Description: A newly developed, non-ozone-depleting refrigerant blend containing a fluoroiodocarbon compound was compared with R-22 in a laboratory-scale, water-to-water refrigeration cycle test loop. The loop is equipped with a coaxial tube-in-tube condenser, a baffled shell-in-tube evaporator, and a variable-speed compressor. The blend and R-22 were tested at saturated evaporator temperature conditions of about {minus}10 F to {minus}20 F and saturated condenser temperature conditions from about 80--100 F. The compressor speed was varied such that evaporator (cooling) capacity was held constant at approximately the same value for both refrigerants for each test condition. To maintain equal capacity, results showed the compressor speed for the blend to be at least 53% greater than that for R-22. Measured system efficiency with the blend was at least 25% better than for R-22 for near equal operating temperature and capacity conditions. When allowing for maximum impact of the experimental uncertainties, the minimum COP improvement observed for the blend was about 10%. Ideal cycle calculations using the best available property estimates for the blend and the compressor efficiencies observed during the tests also suggested a 10% improvement for the blend over R-22 (almost all due to better isentropic efficiency of the compressor with the blend). Better thermodynamic property data are needed for the blend and further investigations are needed to fully assess its potential for refrigeration equipment applications.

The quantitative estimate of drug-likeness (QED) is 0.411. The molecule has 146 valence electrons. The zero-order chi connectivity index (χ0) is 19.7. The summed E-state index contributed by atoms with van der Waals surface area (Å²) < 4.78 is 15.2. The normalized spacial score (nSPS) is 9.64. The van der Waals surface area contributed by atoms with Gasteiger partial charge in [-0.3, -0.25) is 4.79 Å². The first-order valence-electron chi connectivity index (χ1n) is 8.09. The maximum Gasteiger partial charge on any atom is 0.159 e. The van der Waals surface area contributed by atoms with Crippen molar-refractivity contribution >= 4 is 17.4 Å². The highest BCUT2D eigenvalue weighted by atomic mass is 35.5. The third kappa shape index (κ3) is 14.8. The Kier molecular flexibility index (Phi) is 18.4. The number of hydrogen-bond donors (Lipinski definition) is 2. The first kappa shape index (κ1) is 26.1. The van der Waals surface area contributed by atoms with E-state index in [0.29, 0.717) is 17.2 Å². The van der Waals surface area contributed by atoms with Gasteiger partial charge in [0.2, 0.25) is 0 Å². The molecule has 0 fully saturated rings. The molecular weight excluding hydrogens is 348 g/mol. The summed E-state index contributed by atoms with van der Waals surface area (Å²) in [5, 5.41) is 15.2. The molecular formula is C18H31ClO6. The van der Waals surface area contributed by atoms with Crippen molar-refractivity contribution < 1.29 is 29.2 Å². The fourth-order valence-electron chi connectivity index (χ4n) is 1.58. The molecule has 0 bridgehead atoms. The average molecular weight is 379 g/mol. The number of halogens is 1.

Date: November 1, 1998
Creator: Baxter, V.D.; Chen, D.T.; Linkous, R.L. & Nimitz, J.
Partner: UNT Libraries Government Documents Department

Study of lubricant circulation in HVAC systems